Earlier this week, the Federal Trade Commission shut down a California web hosting firm for involvement in spam operations. This is the first time the FTC has ever taken action against a hosting provider.
The company, Triple Fiber Network, hosted some 15,000 websites at a data center in San Jose, California. The sites were taken offline Tuesday after the FTC told its bandwidth provider to stop routing the host’s traffic.
Triple Fiber allegedly hosted all sorts of illegal content, including malware and child pornography. “Anything bad on the Internet, they were involved in it,” FTC Chairman Jonathan Leibowitz said. “We’re very proud, because in one fell swoop we’ve gone after a big facilitator of some of the utterly worst conduct.”
The FTC stated:
[Triple Fiber Network] hosts very little legitimate content and vast quantities of illegal, malicious, and harmful content, including child pornography, botnet command and control servers, spyware, viruses, trojans, phishing related sites, illegal online pharmacies, investment and other Web-based scams, and pornography featuring violence, bestiality, and incest.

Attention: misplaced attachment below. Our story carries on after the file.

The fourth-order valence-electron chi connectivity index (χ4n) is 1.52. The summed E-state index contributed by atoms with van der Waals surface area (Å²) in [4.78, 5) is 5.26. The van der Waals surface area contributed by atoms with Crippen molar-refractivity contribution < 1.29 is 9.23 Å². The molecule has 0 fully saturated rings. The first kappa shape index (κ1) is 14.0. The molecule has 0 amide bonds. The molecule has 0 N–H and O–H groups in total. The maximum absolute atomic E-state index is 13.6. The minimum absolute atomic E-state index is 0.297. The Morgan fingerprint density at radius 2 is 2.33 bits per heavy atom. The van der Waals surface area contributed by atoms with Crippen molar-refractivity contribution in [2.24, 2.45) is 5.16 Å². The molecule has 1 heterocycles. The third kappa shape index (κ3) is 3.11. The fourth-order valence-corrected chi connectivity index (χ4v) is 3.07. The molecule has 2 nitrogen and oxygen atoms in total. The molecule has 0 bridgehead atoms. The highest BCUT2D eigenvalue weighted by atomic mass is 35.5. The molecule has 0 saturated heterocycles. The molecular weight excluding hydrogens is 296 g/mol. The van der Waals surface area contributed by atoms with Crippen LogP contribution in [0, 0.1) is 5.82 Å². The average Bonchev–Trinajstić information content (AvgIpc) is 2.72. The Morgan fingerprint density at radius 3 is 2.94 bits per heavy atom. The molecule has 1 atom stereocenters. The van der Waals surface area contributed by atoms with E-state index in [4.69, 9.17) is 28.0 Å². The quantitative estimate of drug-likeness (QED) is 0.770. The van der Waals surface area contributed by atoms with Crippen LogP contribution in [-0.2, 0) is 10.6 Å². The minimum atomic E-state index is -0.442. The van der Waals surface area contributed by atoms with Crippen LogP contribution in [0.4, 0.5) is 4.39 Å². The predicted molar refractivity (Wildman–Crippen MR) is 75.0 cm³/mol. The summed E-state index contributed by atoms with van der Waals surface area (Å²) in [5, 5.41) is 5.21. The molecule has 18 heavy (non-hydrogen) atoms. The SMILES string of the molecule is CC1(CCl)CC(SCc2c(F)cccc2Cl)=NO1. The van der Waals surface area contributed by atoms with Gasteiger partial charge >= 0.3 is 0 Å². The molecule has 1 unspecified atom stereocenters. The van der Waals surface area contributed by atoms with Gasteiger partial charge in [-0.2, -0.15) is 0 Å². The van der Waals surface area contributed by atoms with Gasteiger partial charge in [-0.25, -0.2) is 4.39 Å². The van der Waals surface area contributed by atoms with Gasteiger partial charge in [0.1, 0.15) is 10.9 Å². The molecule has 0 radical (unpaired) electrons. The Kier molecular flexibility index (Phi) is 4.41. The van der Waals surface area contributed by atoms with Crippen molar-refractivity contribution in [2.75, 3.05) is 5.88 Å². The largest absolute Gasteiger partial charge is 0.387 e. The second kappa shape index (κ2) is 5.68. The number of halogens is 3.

The black market provider also hosted the control servers for one of the world’s largest botnets, “Cutwail.” According to the government agency, the host marketed itself to overseas criminals by placing ads in the “darkest corners of the Internet.”
Most of the host’s personnel work overseas. In a message to customers, Three Fiber promised to be back up within days in another location. Meanwhile, some of its customers have already found other hosts and have placed their illegal content back online.